Overnight costs for natural gas-fired CCGTs in OECD countries range from US$845/kWe (Korea) to US$1,289/kWe (New Zealand). In LCOE terms, costs at a 3% discount rate range from a low of US$61/ MWh in the United States to US$133/MWh in Japan. The United States has the lowest cost CCGT in LCOE terms, despite having a relatively high capital cost, which demonstrates the significant impact that variations in fuel price can have on the final cost. At a 7% discount rate, LCOEs range from US$66/MWh (United States) to US$138/MWh (Japan), and at a 10% discount rate they range from US$71/MWh (United States) to US$143/MWh (Japan).
Overnight costs for coal plants in OECD countries range from a low of US$1 218/kWe in Korea to a high of US$3 067/kWe in Portugal. In OECD countries, LCOEs at a 3% discount rate range from a low of US$66/MWh in Germany to a high of US$95/MWh in Japan. At a 7% discount rate, LCOEs range from US$76/MWh (Germany) to US$107/MWh (Japan), and at a 10% discount rate they range from US$83/MWh (Germany) to US$119/MWh (Japan).
The range of overnight costs for nuclear technologies in OECD countries is large, from a low of US$1,087/kWe in Korea to a high of US$6 215/kWe in Hungary. LCOEs at a 3% discount rate range from US$29/MWh in Korea to US$64/MWh in the United Kingdom, US$40/MWh (Korea) to US$101/MWh (United Kingdom) at a 7% discount rate and US$51/MWh (Korea) to US$136/MWh (United Kingdom) at 10%.
For solar and wind, the findings were:
Solar PV technologies are divided into three categories: residential, commercial, and large, ground- mounted. Overnight costs for residential PV range from US$1,867/kWe in Portugal to US$3,366/ kWe in France. LCOEs at a 3% discount rate range from US$96/MWh in Portugal to US$218/MWh in Japan. At a 7% discount rate, LCOEs range from US$132/MWh in Portugal to US$293/MWh in France. At a 10% discount rate, they range from US$162/MWh to US$374/MWh, in Portugal for both cases.
For commercial PV, overnight costs range from US$1,029/kWe in Austria to US$1,977/kWe in Denmark. LCOEs range from US$69/MWh in Austria to US$142/MWh in Belgium at a 3% discount rate, US$98/MWh (Austria) to US$190/MWh (Belgium) at a 7% discount rate and US$121/MWh (Portugal) to US$230/MWh (Belgium) at a 10% discount rate.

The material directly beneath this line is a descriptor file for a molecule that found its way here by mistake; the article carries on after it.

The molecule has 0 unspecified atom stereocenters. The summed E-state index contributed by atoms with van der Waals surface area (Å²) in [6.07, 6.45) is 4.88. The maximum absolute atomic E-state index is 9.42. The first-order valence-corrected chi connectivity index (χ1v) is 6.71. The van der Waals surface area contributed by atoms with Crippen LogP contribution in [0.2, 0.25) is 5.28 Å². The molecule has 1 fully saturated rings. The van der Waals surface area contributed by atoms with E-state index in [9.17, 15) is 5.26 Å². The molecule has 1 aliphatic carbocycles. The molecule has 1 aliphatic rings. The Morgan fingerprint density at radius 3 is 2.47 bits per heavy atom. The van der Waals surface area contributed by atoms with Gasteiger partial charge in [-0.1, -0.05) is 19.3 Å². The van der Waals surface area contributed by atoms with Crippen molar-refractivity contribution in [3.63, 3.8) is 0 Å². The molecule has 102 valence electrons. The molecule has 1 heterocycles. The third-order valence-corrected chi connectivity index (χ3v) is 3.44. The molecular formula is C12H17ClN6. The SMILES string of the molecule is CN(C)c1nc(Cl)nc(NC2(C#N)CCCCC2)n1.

Overnight costs for large, ground-mounted PV range from US$1,200/kWe in Germany to US$2,563/kWe in Japan. LCOEs at a 3% discount rate range from US$54/MWh in the United States to US$181/MWh in Japan, US$80/MWh (United States) to US$239/MWh (Japan) at a 7% discount rate and US$103/MWh (United States) to US$290/MWh (Japan) at a 10% discount rate.
Onshore wind plant overnight costs range from US$1 571/kWe in the United States to US$2,999/ kWe in Japan. At a 3% discount rate, LCOEs range from US$33/MWh in the United States to US$135/ MWh in Japan, US$43/MWh (United States) to US$182/MWh (Japan) at a 7% discount rate and US$52/MWh (United States) to US$223/MWh at a 10% rate (Japan).
Overnight costs for offshore wind plants range from US$3,703/kWe in the United Kingdom to US$5,933/kWe in Germany. LCOEs at a 3% discount rate range from US$98/MWh in Denmark to US$214/MWh in Korea; at a 7% discount rate, they range from US$136/MWh (Denmark) to US$275/ MWh (Korea); and at a 10% discount rate, they range from US$167/MWh (United States) to US$327/ MWh (Korea).
The review of three non-OECD countries—Brazil (hydro only), the People’s Republic of China and South Africa—found:
Baseload. The estimated overnight cost for a CCGT in China (the only non-OECD data point in the sample) is US$627/kWe, while the LCOE is US$90/MWh, US$93/MWh and US$95/MWh at 3%, 7%, and 10% discount rates respectively. For coal, cost estimates are included for China, with an overnight cost of US$813/kWe, and South Africa, with an overnight cost of US$2,222/kWe. The LCOEs for China are US$74/MWh at a 3% discount rate, US$78/kW at a 7% discount rate and US$82/MWh at a 10% discount rate. For South Africa, the range is larger: US$65/MWh at 3%, US$82/MWh at 7% and US$100/MWh at 10%. The report includes two nuclear data points for China, with overnight costs of US$1 807/MWh and US$2,615/kWe; LCOES are US$26/MWh and US$31/MWh at a 3% discount rate, US$37/MWh and US$48/MWh at 7% and US$49/MWh and US$64/MWh at 10%.
Renewables. For solar PV, China has the lowest cost commercial PV plant in the database, with an overnight cost of US$728/kWe; LCOEs are US$59/MWh, US$78/MWh and US$96/MWh at 3%, 7% and 10% discount rates respectively. The overnight cost for the large, ground-mounted PV plant is US$937/kWe; the LCOEs are US$55/MWh, US$73/MWh and US$88/MWh at 3%, 7% and 10% discount rates. Finally, for onshore wind, overnight costs for the two estimates from China are US$1,200/kWe and US$1,400/kWe. While in South Africa, the single onshore wind plant in the database is US$2 756/kWe; LCOEs are US$77/MWh, US$102/MWh and US$123/MWh at 3%, 7% and 10% respectively.
The report also analyzes issues in projecting costs of electricity generation:
How to price in the impact of renewable variability—i.e., changes in generation when the sun does not shine or the wind does not blow;
The effects of liberalization of prices on LCOE and investment return; and
Various technologies’ sensitivities to a carbon price.